The New York Times: President Obama’s Second Chance
And he clearly laid out a vision for governing squarely at odds with the one that Mr. Romney has, but was hidden from view at last week’s Republican convention in Tampa, Fla. He promised deficit reduction "without sticking it to the middle class"; to enact a reformed tax code that raises rates on income above $250,000 to where it was under Mr. Clinton; to preserve middle-class deductions; to "never turn Medicare into a voucher." Mr. Obama explicitly shifted from his 2008 appeal of hope and change to talk of tough choices and tough paths (9/6).
Christian Science-Monitor: Obamacare Champions Personal Responsibility. The States That Hate It Don't.
At the Democratic National Convention this week, Democrats have defended and reclaimed Obamacare as one of President Obama's signature achievements. (See Bill Clinton’s rousing endorsement last night.) But some Americans seem to be under the impression that the health-care law is a step away from personal responsibility, a step toward socialized medicine. That’s certainly the message they got from the Republican National Convention last week. As knowledgeable columnists and health care experts have pointed out, the opposite is the case. It is the pre-Obamacare system that involves free-riding: A patient who shows up in the emergency room is treated even if uninsured, but the hospital has to pass the cost on to the rest of us (Jeffrey Frankel, 9/6).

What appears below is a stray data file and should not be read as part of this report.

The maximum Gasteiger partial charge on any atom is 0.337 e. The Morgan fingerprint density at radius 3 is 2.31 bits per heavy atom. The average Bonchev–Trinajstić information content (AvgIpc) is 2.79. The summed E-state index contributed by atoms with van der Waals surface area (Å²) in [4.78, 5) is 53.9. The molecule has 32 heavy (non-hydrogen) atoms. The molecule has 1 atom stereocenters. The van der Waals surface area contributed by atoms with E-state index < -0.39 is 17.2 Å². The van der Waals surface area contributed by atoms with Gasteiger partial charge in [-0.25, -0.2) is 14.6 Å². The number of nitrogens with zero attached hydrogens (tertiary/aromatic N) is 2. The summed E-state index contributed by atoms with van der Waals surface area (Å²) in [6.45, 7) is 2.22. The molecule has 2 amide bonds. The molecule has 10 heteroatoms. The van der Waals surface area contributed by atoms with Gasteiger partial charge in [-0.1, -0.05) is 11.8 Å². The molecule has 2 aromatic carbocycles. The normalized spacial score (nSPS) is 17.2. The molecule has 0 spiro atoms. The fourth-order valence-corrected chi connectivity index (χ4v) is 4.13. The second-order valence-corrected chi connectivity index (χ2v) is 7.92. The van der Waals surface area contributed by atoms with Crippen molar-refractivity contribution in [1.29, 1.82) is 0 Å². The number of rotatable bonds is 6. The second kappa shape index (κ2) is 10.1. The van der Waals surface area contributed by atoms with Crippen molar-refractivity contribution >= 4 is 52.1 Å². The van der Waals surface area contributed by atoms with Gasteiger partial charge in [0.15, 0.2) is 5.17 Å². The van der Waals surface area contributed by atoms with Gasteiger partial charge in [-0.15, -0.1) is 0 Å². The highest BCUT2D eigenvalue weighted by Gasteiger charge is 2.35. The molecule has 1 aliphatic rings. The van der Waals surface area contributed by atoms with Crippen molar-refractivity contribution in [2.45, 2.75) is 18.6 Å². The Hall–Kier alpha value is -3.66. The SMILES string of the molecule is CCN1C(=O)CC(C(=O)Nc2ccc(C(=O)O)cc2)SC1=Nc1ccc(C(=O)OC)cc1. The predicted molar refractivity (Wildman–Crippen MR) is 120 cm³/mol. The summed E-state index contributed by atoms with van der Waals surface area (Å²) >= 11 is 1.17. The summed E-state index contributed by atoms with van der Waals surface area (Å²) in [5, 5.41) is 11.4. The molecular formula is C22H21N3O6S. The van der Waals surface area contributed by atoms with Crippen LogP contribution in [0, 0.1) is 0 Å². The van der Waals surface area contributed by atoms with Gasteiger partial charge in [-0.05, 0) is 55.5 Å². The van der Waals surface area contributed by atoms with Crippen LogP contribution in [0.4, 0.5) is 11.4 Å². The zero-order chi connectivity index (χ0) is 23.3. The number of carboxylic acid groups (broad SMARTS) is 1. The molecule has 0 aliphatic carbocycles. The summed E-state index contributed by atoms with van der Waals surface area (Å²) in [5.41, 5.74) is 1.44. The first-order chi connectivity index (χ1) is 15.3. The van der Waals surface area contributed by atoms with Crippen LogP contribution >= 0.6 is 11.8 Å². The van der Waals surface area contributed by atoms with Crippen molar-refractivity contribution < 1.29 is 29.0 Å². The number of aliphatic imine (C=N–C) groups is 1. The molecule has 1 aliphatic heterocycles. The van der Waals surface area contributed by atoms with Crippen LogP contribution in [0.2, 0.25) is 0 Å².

The New York Times' Taking Note: The Dangerous Center
During the "grand bargain" discussions with House Republicans to avert the debt-ceiling crisis last year, Mr. Obama reportedly agreed to cuts of more than $1 trillion from Medicare over 20 years, in part by raising the eligibility age and in part by cutting benefits. He was willing to accept cuts of nearly $400 billion from Medicaid and other health care programs. And he agreed to a less generous formula for Social Security benefits. The deal famously fell apart when the two sides could not agree on how much new tax revenue would be part of the bargain, so the precise nature of the entitlement cuts was never hammered out. But Mr. Obama's willingness to even consider such enormous reductions was worrisome (David Firestone, 9/6).
Minneapolis Star Tribune: In U.S. Today, No Margin For Illness
This diligent, responsible American woman was pauperized simply because she had the indecency to get terminally ill. No other industrialized country in the Western world penalizes its middle class in such a way. No other civilized nation demands that people who work hard, act financially responsible and save what they can -- in my aunt's case, an inordinate amount, given her income -- must eventually turn over a lifetime of earnings and accomplishment to the health care industry, if they get seriously ill and require long-term care (Frank Domurad, 9/6).
Forbes: Should Health Care Rationing Be Mandatory?